You all know that expression: “It runs in the family”. Well, Jordi Savall’s family is no exception to that. In the first evening we were able to hear Arianna Savall playing the harp. She is an angelic appearance, right out of fairy tales, enchanting with the simple plucking of the harp’s chords. She was born in Switzerland in 1972 and began studying the harp at the age of ten. When she returned to Barcelona she began also to study voice at the Conservatory of Terrassa. We could hear her vocal skills in the second evening along side Capella Reial.

The Capella Reial de Catalunya was formed by Jordi Savall and Montserrat Figueras, in order to maintain the vocal cultural identity of the Hispanic golden age music, historically accurate and performed by hispanic and latin voices. After 13 years of research and interpretation in the field of early music this chapel was born, after the model of the royal chapels performing both religious and secular music. Together with the Hesperion XXI achieve a larger repertoire and its name is displayed at major music festivals around the world.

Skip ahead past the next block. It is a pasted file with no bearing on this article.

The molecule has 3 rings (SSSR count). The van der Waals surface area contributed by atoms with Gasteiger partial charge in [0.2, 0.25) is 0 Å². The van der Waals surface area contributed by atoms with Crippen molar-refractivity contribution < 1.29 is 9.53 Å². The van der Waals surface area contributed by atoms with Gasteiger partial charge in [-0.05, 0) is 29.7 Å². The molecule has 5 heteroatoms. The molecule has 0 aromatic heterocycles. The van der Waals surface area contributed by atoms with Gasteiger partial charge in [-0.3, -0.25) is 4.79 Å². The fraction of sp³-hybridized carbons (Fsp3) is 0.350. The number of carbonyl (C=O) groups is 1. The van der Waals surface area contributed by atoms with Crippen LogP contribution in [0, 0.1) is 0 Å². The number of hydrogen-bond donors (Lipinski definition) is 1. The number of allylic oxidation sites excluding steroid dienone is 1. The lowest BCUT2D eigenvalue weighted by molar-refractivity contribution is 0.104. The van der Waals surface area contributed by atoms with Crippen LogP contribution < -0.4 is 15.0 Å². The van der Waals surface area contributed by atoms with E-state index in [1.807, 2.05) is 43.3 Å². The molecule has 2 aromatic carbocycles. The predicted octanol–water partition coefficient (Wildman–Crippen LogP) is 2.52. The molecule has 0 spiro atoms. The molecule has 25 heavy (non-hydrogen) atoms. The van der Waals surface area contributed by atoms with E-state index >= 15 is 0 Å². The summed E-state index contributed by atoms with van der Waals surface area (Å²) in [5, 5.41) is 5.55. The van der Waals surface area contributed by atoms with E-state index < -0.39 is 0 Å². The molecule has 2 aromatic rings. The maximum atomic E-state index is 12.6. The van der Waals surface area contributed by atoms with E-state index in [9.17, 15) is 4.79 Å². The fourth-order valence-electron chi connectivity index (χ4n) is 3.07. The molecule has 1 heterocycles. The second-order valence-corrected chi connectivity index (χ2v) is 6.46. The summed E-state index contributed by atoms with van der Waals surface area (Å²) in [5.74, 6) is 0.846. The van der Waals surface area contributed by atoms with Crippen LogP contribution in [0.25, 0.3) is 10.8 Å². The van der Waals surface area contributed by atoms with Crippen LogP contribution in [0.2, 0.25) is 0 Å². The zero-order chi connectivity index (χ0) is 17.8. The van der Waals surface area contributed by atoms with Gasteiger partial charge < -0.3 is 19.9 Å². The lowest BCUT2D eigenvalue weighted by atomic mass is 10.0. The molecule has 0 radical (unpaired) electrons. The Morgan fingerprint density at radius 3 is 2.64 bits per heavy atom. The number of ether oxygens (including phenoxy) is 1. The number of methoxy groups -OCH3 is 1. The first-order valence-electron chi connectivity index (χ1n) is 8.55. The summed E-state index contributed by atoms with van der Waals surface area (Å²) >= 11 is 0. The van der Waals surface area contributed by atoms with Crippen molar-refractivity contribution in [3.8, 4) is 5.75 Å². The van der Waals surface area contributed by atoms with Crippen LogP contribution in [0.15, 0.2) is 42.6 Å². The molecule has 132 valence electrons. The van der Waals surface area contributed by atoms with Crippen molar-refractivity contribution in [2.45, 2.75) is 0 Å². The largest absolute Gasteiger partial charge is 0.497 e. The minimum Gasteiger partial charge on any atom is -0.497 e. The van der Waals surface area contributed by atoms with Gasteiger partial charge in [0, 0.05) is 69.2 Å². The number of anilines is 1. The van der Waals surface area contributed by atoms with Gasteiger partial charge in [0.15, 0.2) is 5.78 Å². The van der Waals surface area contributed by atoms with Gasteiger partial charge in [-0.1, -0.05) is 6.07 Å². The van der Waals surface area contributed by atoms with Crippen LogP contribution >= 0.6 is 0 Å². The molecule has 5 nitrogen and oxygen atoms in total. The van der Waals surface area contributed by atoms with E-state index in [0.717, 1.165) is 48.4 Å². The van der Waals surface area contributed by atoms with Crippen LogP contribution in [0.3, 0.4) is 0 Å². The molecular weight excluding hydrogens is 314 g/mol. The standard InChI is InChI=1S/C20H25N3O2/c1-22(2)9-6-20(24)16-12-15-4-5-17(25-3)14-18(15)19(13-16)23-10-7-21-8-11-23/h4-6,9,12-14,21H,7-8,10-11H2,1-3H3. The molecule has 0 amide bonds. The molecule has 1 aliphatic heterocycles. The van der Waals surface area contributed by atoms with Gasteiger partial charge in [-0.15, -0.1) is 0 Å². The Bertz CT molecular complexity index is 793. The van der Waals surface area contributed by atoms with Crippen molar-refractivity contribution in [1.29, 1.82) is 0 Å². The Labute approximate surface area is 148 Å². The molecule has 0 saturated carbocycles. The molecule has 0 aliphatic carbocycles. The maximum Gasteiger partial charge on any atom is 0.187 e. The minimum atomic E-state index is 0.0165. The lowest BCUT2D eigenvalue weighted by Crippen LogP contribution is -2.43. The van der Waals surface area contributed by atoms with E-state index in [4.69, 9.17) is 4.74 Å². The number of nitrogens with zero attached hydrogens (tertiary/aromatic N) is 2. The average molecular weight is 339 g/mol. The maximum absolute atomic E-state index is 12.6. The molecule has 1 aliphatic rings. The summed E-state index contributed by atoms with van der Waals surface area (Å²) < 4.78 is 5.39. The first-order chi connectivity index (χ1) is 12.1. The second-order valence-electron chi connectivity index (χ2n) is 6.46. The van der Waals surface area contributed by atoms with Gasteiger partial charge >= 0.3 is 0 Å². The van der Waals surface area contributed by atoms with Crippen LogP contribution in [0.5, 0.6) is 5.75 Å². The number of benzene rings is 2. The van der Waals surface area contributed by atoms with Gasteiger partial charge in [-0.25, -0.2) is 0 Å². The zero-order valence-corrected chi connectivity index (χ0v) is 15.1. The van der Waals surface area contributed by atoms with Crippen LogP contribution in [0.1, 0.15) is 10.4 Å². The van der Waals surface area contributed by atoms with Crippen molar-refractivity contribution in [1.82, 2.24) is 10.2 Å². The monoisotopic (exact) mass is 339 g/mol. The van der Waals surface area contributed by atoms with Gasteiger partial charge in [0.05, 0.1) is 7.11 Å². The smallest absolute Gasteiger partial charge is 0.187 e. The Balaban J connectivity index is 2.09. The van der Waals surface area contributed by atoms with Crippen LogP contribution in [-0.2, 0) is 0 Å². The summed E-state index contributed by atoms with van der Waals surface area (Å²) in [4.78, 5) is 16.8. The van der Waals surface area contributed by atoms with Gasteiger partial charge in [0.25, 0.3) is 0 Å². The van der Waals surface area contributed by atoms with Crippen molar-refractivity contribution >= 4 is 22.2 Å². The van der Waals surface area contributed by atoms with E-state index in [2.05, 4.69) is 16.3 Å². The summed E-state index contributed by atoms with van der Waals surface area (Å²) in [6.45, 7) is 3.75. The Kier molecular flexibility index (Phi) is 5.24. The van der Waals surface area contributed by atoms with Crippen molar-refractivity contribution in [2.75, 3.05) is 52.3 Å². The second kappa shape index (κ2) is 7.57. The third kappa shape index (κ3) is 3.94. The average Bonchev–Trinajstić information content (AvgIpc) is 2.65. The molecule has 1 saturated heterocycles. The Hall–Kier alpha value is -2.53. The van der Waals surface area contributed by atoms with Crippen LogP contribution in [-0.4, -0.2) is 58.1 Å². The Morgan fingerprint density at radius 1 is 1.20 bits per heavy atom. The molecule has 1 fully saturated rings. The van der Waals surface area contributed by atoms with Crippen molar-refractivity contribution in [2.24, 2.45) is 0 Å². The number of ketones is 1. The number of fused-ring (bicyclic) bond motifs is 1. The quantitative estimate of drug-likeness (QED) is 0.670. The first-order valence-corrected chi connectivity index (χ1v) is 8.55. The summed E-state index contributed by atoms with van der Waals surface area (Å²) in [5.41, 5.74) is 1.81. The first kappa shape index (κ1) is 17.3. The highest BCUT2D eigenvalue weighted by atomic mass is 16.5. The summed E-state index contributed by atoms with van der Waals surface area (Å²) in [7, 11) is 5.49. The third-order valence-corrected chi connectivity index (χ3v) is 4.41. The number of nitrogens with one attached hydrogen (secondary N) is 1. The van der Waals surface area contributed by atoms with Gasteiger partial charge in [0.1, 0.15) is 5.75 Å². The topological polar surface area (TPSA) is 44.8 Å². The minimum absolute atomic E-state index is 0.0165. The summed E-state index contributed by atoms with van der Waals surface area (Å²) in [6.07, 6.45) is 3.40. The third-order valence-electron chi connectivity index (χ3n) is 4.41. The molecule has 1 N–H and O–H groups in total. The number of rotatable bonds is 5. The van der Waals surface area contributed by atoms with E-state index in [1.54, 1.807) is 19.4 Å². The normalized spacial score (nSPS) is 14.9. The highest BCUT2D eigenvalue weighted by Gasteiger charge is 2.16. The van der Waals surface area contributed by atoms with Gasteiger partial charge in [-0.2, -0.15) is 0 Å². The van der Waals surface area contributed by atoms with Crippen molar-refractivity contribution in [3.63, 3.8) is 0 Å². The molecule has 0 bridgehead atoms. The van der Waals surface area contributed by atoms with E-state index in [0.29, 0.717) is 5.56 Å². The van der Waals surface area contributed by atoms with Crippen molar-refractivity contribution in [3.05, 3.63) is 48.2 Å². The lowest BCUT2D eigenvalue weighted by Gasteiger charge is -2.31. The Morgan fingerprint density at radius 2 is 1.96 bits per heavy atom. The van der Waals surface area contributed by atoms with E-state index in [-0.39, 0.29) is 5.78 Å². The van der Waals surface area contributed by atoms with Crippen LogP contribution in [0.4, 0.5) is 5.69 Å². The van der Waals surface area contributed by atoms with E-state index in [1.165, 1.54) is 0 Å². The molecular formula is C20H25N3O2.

Hesperion XX was a common desire in rediscovering the music before the 1800. The ensemble was formed in 1974 by Jordi Savall, Montserrat Figueras, Lorenzo Alpert and Hopkinson Smith. Since then, a lot of early music repertoire was presented again after hundreds of years to the public. At the beginning of the new millennium, Hesperion XX changed it’s name into Hesperion XXI and performed furthermore at the main international music festivals.

Another member of the Savall’s family is Ferran Savall, born in 1979. It is common to pursue a music carrier while living in an environment where music is an every day life. Ferran began studying guitar at the age of 15 at the Escola Luthier. It is not only early music that intrests Ferran Savall. He is inspired also by world music, soul and black music and adopting also the modern music in his compositions. In 2002 he performed in a vocal group led by Bobby McFerrin at the Victoria Jazz Festival.

All these informations were extracted from the official site where you can find more interesting and larger informations regarding the artists and their repertoire. Also Wikipedia is at hand. Again, the site provides audio samples which is great. I love these sites were you can hear the artistis music while reading about them. Especially for us, because it is rather difficult if not impossible to find an original CD in our music stores. But maybe if more people show interest in this music, the demand will be greater.